These criticisms, reflecting the accepted wisdom of modern organizing strategy, may all have merit. They are also irrelevant to the broader issue facing the labor movement.

First, this is a process undertaken through the election machinery of NLRB. While agonizingly slow, a major component of that process is the built-in challenge to the election results. Any unfair labor practices or other sufficient forms of interference committed by Amazon during the election would likely set the results aside and garner a second election. Unions which are given chances at such “re-run” elections do not have great track records at later emerging victorious and, more importantly, finalizing a collective bargaining agreement with the offending company, but post-mortems at this juncture do nothing except justify Amazon’s tactics to many outside of labor circles. Among many other details that are likely forthcoming, Amazon’s unprecedented defiance of the NLRB’s order to not erect its own private ballot box certainly suggests that the current result is unlikely to survive the Union’s objections.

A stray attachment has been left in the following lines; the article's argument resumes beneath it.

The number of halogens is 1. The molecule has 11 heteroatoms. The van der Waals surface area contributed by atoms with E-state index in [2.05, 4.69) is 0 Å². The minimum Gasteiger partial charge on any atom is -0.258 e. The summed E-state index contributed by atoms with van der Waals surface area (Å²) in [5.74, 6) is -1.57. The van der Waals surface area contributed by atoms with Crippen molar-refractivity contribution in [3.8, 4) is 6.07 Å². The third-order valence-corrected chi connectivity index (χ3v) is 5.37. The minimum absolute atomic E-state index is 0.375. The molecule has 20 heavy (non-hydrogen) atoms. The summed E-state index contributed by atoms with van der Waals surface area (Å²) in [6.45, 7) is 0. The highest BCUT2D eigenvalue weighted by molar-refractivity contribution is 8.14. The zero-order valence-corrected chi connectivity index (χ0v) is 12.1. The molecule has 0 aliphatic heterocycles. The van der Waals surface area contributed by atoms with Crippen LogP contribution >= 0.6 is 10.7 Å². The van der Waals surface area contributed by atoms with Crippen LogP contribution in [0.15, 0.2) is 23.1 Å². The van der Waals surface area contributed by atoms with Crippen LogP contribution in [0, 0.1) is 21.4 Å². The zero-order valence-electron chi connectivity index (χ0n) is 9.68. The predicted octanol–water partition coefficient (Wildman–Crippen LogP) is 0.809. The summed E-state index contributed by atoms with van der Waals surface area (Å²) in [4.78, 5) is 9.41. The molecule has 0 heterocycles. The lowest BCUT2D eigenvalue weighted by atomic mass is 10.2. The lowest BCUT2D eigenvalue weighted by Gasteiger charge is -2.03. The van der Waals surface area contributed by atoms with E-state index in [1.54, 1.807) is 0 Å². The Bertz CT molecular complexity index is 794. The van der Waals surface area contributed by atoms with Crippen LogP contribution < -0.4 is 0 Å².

Second, unions lose elections constantly. They lose them when they do house visits. They lose them when workers wear buttons on the shop floor. And they lose them even when possessing a supermajority card count before filing a petition. Far more important than the elections that are lost are the elections that never see the light of day. Union win rates in NLRB elections are actually much higher than they were in the middle of the century, but in those decades the Labor Board was conducting upwards of 8,000 elections per year (with as many as half-a-million workers annually casting votes). 1967 alone saw over 340,000 workers organized through the NLRB process. In comparison, only 1,059 union-called elections were held in the Labor Board’s most recent non-COVID year, covering just shy of 65,000 workers. But hey, unions won 70 percent of those elections in 2019, an all-time high since World War II.